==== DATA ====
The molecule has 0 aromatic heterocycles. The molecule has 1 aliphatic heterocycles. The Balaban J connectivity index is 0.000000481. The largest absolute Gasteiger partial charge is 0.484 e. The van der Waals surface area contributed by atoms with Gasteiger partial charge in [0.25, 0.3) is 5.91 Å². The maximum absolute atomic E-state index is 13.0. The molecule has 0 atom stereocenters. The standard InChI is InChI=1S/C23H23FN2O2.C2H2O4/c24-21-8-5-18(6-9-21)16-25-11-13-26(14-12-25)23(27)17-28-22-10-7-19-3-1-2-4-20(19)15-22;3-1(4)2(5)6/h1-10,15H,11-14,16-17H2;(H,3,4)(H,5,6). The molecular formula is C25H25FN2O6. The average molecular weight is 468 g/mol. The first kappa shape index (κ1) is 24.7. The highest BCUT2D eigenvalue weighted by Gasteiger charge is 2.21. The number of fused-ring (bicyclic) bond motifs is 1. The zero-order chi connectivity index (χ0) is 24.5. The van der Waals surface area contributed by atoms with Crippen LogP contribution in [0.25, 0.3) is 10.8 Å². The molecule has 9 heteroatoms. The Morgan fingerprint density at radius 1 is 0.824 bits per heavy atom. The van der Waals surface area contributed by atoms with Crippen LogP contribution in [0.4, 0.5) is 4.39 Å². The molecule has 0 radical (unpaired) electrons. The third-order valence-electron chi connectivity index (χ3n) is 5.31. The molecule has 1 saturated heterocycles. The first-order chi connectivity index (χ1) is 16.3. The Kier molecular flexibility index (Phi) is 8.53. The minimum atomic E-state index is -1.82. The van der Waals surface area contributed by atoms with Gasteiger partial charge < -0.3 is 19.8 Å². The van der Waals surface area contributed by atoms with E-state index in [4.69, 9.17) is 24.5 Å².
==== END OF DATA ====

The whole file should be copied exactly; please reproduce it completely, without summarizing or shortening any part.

The molecule has 0 aromatic heterocycles. The molecule has 1 aliphatic heterocycles. The Balaban J connectivity index is 0.000000481. The largest absolute Gasteiger partial charge is 0.484 e. The van der Waals surface area contributed by atoms with Gasteiger partial charge in [0.25, 0.3) is 5.91 Å². The maximum absolute atomic E-state index is 13.0. The molecule has 0 atom stereocenters. The standard InChI is InChI=1S/C23H23FN2O2.C2H2O4/c24-21-8-5-18(6-9-21)16-25-11-13-26(14-12-25)23(27)17-28-22-10-7-19-3-1-2-4-20(19)15-22;3-1(4)2(5)6/h1-10,15H,11-14,16-17H2;(H,3,4)(H,5,6). The molecular formula is C25H25FN2O6. The average molecular weight is 468 g/mol. The first kappa shape index (κ1) is 24.7. The highest BCUT2D eigenvalue weighted by Gasteiger charge is 2.21. The number of fused-ring (bicyclic) bond motifs is 1. The zero-order chi connectivity index (χ0) is 24.5. The van der Waals surface area contributed by atoms with Crippen LogP contribution in [0.25, 0.3) is 10.8 Å². The molecule has 9 heteroatoms. The Morgan fingerprint density at radius 1 is 0.824 bits per heavy atom. The van der Waals surface area contributed by atoms with Crippen LogP contribution in [0.4, 0.5) is 4.39 Å². The molecule has 0 radical (unpaired) electrons. The third-order valence-electron chi connectivity index (χ3n) is 5.31. The molecule has 1 saturated heterocycles. The first-order chi connectivity index (χ1) is 16.3. The Kier molecular flexibility index (Phi) is 8.53. The minimum atomic E-state index is -1.82. The van der Waals surface area contributed by atoms with Gasteiger partial charge < -0.3 is 19.8 Å². The van der Waals surface area contributed by atoms with E-state index in [4.69, 9.17) is 24.5 Å².